References and memorization

I was working on a document, and wanted to toggle the language on MS Word that was used for proofing (I downloaded the template from our UK subsidiary, so it was proofing in UK, not US, English). I couldn’t remember how to do it, so I consulted Google, found my answer, changed the setting, and went along my merry way.

For whatever reason, it got me thinking about Microsoft certification exams (it’s funny how one’s mind works sometimes). It’s been a long time since I took one. What got me thinking was that, when you take a certification exam, you are not allowed to bring any notes or references with you into the testing room (as far as I remember — I’m not sure if that’s still the case now; like I said, it’s been a long time since I took a certification exam).

In this day and age where finding information is as easy as picking up your smartphone, I really believe that memorization is overrated (and, maybe in some cases, even dangerous). I wrote as much a while back, and I still believe that now.

Back when I worked as an adjunct instructor, all my assignments, quizzes, and exams that I gave to students were open-book, open-note. I also told my students that they were allowed to help each other work toward the answers, including during an exam. They were not allowed to outright give each other answers; that constituted cheating and were grounds for failing the exam. Maybe some instructors might scoff at this approach, but my students were very good about adhering to those rules (many of them told me later that they learned more in my class than any other they’d ever taken), and there was a method to my madness.

For one thing, I told my students that the ability to look up and research information was an important skill to have. We, as imperfect human beings, are never going to remember absolutely everything, so to be able to know how find the correct answers is important. Second, when we’re in a working environment, the ability to work together as a team is critical. When you’re working within a team environment, being able to work with others to achieve a common goal is a big deal.

Finally, how many workplaces are going to tell you, “okay, put away all your books and references. You’re going to do this project entirely from memory.” I don’t know about you, but if a manager ever told me to do that, I wouldn’t be able to update and distribute my resume fast enough.

In his SQL Saturday presentation entitled “Why candidates fail the job interview in the first minute,” Thomas Grohser mentions that he does not expect any candidate to be able to know everything. If a candidate says that (s)he “does not know the answer, but here’s how I would go about finding the answer,” then that is a perfectly acceptable answer. More often than not, trying to do everything from memory is a bad and sometimes dangerous approach, and is a bad way of thinking.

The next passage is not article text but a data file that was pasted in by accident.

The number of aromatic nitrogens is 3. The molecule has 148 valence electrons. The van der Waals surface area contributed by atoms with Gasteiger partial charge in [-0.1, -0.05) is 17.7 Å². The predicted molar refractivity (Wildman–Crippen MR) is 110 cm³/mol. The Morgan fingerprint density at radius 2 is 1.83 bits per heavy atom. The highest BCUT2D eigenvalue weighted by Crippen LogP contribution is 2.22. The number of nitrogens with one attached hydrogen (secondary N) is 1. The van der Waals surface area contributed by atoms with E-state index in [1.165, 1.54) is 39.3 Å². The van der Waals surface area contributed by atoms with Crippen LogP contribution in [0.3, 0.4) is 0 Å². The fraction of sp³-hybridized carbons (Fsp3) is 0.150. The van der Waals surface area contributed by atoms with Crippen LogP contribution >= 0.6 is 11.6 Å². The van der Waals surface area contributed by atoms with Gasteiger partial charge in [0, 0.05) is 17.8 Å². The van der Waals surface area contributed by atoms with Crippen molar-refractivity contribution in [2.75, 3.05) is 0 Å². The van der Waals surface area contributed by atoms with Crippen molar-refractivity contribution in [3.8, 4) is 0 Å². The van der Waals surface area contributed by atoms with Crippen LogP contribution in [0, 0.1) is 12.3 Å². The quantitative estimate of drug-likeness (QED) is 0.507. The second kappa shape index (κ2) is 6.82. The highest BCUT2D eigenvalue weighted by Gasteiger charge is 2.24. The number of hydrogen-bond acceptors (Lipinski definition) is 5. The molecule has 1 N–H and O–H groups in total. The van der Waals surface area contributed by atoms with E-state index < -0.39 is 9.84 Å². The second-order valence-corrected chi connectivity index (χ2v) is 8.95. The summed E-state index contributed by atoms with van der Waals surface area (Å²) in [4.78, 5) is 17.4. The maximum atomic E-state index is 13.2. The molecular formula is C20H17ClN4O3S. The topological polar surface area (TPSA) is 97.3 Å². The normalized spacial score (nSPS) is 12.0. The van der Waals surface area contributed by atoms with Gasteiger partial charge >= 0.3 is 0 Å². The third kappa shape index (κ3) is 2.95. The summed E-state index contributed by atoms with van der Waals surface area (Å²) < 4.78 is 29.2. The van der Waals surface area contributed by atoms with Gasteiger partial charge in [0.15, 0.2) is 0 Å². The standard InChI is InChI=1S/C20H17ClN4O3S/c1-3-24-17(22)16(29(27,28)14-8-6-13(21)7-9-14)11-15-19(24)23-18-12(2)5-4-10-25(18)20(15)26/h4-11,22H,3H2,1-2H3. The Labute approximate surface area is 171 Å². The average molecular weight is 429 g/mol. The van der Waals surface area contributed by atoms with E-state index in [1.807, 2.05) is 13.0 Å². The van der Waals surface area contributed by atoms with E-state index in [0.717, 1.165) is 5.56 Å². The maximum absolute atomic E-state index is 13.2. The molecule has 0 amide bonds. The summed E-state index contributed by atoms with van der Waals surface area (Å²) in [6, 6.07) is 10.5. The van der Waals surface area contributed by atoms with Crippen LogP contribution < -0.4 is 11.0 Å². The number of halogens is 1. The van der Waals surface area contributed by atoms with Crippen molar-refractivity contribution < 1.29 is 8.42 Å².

We are not perfect. We will never remember everything. And anyone who says that (s)he knows everything is full of crap. Rather than try to brute-force memorize anything and everything, it’s more important to develop skills that teach you how to think and how to find, verify, and process information. If I was a hiring manager, that ability would be vastly more valuable than someone who says that (s)he “knows everything.”

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SQL Saturday #855, Albany — the debrief

This past weekend, we (the CASSUG user group) hosted our sixth SQL Saturday. I’ve attended dozens of SQL Saturdays, but the ones that we hold in my own backyard are always the most special to me. This is one of my favorite events of the entire year, and I look forward to it each summer.

At the speaker’s dinner on Friday night!

I’ll start by talking about my own presentations, which took place in the afternoon (I was scheduled for the last two time slots of the day). My first talk was a lightning talk about business cards. (If you want to know about what I presented, check out my ‘blog article — it pretty much outlines what I talked about.) Mine was one of seven talks, along with talks by Bryan Cafferky, Andy Yun, Deborah Melkin, Michelle Gutzait, Taiob Ali, and Paresh Motiwala. Besides my own talk, I was able to catch the first five talks (unfortunately, I had to leave to prepare for my presentation, so I missed Paresh’s — but that’s okay, because he gives a terrible talk, anyway*), and I can tell you that every one of them was an awesome presentation. I loved every single one of them.

(*ed note: I’m kidding, Paresh! You know I love you!)

I get ready to do my presentation

All kidding aside… immediately after the lightning talks session, I had my own full-length presentation to do. I debuted a brand-new presentation about ‘blogging. For the most part, it went well, but it isn’t perfect. I did get a couple of comments back saying that they were expecting more about the career aspect of ‘blogging. Apparently, they were looking for a direct link between ‘blogging and career. The idea of my presentation is that ‘blogging can enhance your professional profile and well-being, but apparently, that didn’t come across in my presentation. I’m scheduled to give this talk again in Providence next month, so I’ll have to figure out what tweaks I need to make between now and then.

Other than that, I attended two other sessions: Matt Cushing’s networking presentation, and Thomas Grohser’s interviewing presentation. I’ve attended both presentations before, and they are both great sessions; if you ever have a chance to attend either presentation, I recommended them highly! Tom asked me to attend his; when I attended his previous sessions, he liked my questions and commentary so much that he asked me to come back to ask the same questions and make the same comments — for the benefit of others in attendance. For Matt’s session, it was more a matter of personal pride. He has given the presentation (I think it’s been) six times, and I have been to all six! It’ll be seven for seven next month; he’s coming back to Albany to give his presentation at our user group meeting!